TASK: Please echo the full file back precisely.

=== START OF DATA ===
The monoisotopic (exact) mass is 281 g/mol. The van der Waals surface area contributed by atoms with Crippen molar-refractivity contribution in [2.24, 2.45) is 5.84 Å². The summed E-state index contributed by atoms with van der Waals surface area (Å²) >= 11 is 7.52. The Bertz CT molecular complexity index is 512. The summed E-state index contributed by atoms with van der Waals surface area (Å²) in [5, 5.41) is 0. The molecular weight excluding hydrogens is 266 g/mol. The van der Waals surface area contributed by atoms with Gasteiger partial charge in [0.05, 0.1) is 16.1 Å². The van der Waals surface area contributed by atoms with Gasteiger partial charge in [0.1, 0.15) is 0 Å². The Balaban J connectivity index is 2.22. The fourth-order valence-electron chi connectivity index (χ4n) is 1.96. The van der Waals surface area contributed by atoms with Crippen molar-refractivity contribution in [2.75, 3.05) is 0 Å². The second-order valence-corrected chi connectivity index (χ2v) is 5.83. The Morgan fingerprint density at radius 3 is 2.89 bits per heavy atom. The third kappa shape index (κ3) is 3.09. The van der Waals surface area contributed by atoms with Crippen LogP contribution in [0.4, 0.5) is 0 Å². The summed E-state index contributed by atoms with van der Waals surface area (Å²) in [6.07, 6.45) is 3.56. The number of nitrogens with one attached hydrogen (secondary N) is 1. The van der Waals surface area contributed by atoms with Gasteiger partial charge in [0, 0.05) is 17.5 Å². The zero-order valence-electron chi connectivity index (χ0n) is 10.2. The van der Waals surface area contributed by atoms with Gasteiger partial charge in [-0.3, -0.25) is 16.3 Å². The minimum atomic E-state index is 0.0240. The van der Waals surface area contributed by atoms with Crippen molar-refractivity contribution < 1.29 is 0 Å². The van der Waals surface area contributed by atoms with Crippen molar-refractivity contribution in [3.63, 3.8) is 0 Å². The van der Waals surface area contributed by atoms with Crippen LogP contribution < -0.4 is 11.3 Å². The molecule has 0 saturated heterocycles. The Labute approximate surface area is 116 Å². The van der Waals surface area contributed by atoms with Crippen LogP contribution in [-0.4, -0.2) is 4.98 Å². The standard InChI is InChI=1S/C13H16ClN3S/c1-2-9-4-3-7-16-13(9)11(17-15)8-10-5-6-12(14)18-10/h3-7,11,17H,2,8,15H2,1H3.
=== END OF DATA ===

The monoisotopic (exact) mass is 281 g/mol. The van der Waals surface area contributed by atoms with Crippen molar-refractivity contribution in [2.24, 2.45) is 5.84 Å². The summed E-state index contributed by atoms with van der Waals surface area (Å²) >= 11 is 7.52. The Bertz CT molecular complexity index is 512. The summed E-state index contributed by atoms with van der Waals surface area (Å²) in [5, 5.41) is 0. The molecular weight excluding hydrogens is 266 g/mol. The van der Waals surface area contributed by atoms with Gasteiger partial charge in [0.05, 0.1) is 16.1 Å². The van der Waals surface area contributed by atoms with Gasteiger partial charge in [0.1, 0.15) is 0 Å². The Balaban J connectivity index is 2.22. The fourth-order valence-electron chi connectivity index (χ4n) is 1.96. The van der Waals surface area contributed by atoms with Crippen molar-refractivity contribution in [2.75, 3.05) is 0 Å². The second-order valence-corrected chi connectivity index (χ2v) is 5.83. The Morgan fingerprint density at radius 3 is 2.89 bits per heavy atom. The third kappa shape index (κ3) is 3.09. The van der Waals surface area contributed by atoms with Crippen LogP contribution in [0.4, 0.5) is 0 Å². The summed E-state index contributed by atoms with van der Waals surface area (Å²) in [6.07, 6.45) is 3.56. The number of nitrogens with one attached hydrogen (secondary N) is 1. The van der Waals surface area contributed by atoms with Gasteiger partial charge in [0, 0.05) is 17.5 Å². The zero-order valence-electron chi connectivity index (χ0n) is 10.2. The van der Waals surface area contributed by atoms with Gasteiger partial charge in [-0.3, -0.25) is 16.3 Å². The minimum atomic E-state index is 0.0240. The van der Waals surface area contributed by atoms with Crippen molar-refractivity contribution < 1.29 is 0 Å². The van der Waals surface area contributed by atoms with Crippen molar-refractivity contribution in [3.63, 3.8) is 0 Å². The van der Waals surface area contributed by atoms with Crippen LogP contribution < -0.4 is 11.3 Å². The molecule has 0 saturated heterocycles. The Labute approximate surface area is 116 Å². The van der Waals surface area contributed by atoms with Crippen LogP contribution in [-0.4, -0.2) is 4.98 Å². The standard InChI is InChI=1S/C13H16ClN3S/c1-2-9-4-3-7-16-13(9)11(17-15)8-10-5-6-12(14)18-10/h3-7,11,17H,2,8,15H2,1H3.